NEW YORK (Reuters) - The U.S. economy grew more slowly than initially thought in the third quarter, held back by strong imports and weak investment in nonresidential structures, according to data on Tuesday that hinted at a lackluster recovery.
KEY POINTS: * In its second reading of third-quarter gross domestic product, the Commerce Department said the economy grew at a 2.8 percent annual rate, rather than the 3.5 percent pace it estimated last month. * It was still the fastest pace since the third quarter of 2007. The return to growth after four straight quarters of decline in output probably ended the most painful U.S. recession in 70 years. The economy contracted at a 0.7 percent rate in the April-June period. * The growth pace in GDP, which measures total goods and services output within U.S. borders, was a touch below market expectations for a 2.9 percent rate. * Surging imports, which outpaced the growth in exports, restrained the economic growth rate in the third quarter. Imports jumped 20.8 percent, the biggest gain since the second quarter of 1985, instead of 16.4 percent. They knocked 2.53 percentage points off real GDP, the department said.
T.J. MARTA, CHIEF MARKET STRATEGIST, MARTA ON THE MARKETS,
"It's a little worse than expected. The consumer still isn't there. Other data suggest that the effect from 'cash for clunkers' and first-time home buyer credits are fading. This will be muted, slow recovery and it will be strewn with setbacks. This is one of those setbacks. I don't have a lot of high hopes for the U.S. recovery. The lower price index should result in people to back off on their expectations of a Fed hike. I don't expect the Fed to hike until 2011."
MICHAEL MORAN, CHIEF ECONOMIST, DAIWA SECURITIES AMERICA, NEW
"The economy was not as strong in the third quarter as originally estimated. The revision supports the view that this is not going to be a V-shaped recovery."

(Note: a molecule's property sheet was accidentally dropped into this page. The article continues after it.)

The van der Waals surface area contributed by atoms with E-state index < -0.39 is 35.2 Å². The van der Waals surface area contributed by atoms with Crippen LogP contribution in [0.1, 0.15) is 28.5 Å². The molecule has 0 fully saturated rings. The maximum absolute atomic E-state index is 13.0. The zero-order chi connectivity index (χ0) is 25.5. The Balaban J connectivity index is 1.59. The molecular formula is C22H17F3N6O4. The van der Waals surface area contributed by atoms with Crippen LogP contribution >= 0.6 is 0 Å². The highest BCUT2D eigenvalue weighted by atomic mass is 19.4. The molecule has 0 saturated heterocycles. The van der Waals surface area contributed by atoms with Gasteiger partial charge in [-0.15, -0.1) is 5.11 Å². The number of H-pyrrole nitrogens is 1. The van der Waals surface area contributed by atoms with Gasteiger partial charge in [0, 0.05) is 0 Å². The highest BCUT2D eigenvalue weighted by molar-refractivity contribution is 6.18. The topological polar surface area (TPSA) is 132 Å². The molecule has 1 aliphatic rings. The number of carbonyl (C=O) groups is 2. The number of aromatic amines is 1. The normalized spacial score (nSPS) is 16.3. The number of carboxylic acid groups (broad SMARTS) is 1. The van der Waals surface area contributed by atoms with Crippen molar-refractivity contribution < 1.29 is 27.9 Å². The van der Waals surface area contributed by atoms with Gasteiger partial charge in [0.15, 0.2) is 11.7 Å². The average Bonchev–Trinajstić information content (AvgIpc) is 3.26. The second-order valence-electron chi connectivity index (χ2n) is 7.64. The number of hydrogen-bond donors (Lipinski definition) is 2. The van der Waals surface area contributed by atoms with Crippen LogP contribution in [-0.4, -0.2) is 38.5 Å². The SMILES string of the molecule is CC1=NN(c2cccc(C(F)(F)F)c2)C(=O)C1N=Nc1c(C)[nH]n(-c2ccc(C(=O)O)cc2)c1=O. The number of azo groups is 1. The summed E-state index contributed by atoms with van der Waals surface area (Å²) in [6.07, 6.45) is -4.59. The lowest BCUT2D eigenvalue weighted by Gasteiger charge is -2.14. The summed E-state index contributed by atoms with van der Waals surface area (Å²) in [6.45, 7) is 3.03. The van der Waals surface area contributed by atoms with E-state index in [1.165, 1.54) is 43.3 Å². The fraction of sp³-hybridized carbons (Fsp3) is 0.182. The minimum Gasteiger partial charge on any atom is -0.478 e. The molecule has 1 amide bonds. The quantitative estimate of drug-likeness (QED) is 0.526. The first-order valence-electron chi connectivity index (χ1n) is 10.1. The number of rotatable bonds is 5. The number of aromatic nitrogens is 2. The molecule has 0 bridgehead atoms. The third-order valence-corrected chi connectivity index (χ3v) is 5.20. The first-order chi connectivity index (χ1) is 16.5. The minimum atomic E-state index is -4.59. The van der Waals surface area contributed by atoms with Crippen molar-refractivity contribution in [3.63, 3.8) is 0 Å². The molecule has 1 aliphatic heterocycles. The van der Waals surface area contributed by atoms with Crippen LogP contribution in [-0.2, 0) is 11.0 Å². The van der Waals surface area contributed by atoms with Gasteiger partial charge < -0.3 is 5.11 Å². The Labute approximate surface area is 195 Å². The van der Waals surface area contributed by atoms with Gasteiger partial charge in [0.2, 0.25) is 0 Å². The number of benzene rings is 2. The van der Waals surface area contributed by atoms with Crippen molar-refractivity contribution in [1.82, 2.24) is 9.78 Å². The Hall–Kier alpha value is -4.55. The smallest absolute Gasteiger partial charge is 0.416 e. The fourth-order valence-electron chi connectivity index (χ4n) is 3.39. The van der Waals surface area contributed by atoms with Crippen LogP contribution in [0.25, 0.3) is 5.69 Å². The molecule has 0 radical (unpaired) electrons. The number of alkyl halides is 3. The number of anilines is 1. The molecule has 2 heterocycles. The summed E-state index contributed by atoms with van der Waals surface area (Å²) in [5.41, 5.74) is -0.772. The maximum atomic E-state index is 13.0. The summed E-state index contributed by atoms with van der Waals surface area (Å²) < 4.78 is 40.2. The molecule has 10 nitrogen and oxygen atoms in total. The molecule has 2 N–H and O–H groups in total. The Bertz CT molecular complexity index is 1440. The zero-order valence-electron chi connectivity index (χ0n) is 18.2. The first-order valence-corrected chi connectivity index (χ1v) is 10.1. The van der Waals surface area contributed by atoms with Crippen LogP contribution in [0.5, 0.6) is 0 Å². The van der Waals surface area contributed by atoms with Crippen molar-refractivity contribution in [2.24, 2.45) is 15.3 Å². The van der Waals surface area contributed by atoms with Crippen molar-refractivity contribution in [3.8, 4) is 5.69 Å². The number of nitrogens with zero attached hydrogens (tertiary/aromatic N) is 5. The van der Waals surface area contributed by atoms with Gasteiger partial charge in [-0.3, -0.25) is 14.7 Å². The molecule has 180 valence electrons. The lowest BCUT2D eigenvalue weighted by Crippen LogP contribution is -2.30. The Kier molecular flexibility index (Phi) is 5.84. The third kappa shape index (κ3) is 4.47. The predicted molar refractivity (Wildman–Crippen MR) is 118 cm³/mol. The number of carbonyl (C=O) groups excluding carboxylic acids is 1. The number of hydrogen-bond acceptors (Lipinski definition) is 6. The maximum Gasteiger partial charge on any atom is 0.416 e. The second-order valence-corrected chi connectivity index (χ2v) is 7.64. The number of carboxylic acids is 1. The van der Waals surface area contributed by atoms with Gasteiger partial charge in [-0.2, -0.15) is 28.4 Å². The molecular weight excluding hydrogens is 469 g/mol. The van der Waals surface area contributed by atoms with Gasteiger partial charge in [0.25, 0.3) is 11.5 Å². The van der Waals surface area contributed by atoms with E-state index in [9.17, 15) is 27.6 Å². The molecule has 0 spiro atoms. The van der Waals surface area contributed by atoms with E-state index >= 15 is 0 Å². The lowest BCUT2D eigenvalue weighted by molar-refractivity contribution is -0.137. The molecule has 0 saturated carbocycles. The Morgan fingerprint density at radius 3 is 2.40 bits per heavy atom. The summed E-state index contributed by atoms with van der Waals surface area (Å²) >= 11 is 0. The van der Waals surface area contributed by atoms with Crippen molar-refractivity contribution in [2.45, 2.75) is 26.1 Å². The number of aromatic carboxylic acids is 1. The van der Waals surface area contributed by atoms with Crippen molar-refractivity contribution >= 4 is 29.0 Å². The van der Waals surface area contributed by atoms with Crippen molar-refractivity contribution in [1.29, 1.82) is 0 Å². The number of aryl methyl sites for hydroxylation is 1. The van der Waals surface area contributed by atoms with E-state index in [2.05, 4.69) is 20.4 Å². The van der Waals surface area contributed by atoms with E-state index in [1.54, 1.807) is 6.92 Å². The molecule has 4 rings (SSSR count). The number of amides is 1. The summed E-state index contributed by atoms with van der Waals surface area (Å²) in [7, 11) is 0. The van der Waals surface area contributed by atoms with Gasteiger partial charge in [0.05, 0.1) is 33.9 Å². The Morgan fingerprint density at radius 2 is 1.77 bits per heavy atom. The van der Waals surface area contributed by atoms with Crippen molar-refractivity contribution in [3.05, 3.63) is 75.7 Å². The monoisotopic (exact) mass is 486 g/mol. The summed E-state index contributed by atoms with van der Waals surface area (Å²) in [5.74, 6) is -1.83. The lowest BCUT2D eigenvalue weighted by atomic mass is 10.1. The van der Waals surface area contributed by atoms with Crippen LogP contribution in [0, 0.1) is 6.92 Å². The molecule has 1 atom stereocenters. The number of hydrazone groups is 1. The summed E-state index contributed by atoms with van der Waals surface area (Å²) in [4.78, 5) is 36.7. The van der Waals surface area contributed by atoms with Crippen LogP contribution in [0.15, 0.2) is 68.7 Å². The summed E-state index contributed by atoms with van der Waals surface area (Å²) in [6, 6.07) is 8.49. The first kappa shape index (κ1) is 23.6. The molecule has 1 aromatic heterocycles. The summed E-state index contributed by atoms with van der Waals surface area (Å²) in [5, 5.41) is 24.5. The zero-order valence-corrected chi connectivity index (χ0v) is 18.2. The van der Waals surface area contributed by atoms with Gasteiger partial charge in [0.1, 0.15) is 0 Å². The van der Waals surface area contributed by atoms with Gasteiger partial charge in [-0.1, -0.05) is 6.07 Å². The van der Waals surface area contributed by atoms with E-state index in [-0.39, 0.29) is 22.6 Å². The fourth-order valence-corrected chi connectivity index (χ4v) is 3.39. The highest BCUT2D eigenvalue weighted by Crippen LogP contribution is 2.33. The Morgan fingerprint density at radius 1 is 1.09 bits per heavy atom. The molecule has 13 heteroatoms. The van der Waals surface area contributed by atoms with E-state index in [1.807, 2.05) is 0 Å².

PIERRE ELLIS, SENIOR ECONOMIST, DECISION ECONOMICS, NEW YORK:
"It's not a big number, but it did present the revision in the worst possible light since it was entirely due to final sales not being as strong as first thought. There were downward revisions to every final spending category other than government. The good news was that disposable income was not quite as weak as first reported. No one will draw conclusions about the fourth quarter from these numbers and early indications on this quarter do not look strong."
JULIA CORONADO, SENIOR US ECONOMIST, BNP PARIBAS, NEW YORK:
"It was pretty much in line with our expectations--we were looking for 2.7. The incoming data had suggested weaker construction.
"This demonstrates that the rebound was a little bit more subdued than the first print had suggested and highlights some of the headwinds to growth that could continue.
"If anything, this strengthens the Treasury market in the sense that to the extent we think the recovery might be subdued there are going to be plenty of people out there who want the safety of Treasuries."
LAWRENCE GLAZER, MANAGING PARTNER, MAYFLOWER ADVISORS, BOSTON:
"That is a very significant increase in corporate profits and good for people looking to justify the recent corporate debt rally. Some of the other data like GDP will be more widely watched."
"The revisions came in pretty much within expectations. The one good taken away is a bigger-than-expected drawdown in inventory. That sets up for a better fourth quarter GDP with more restocking. It don't expect a whole of market reactions. There will be more data later today which will be fresher."
MARKET REACTION: STOCKS: U.S. stock index futures pared gains. BONDS: U.S. Treasury debt prices rose slightly. DOLLAR: U.S. dollar was weaker against the yen, stronger against the euro.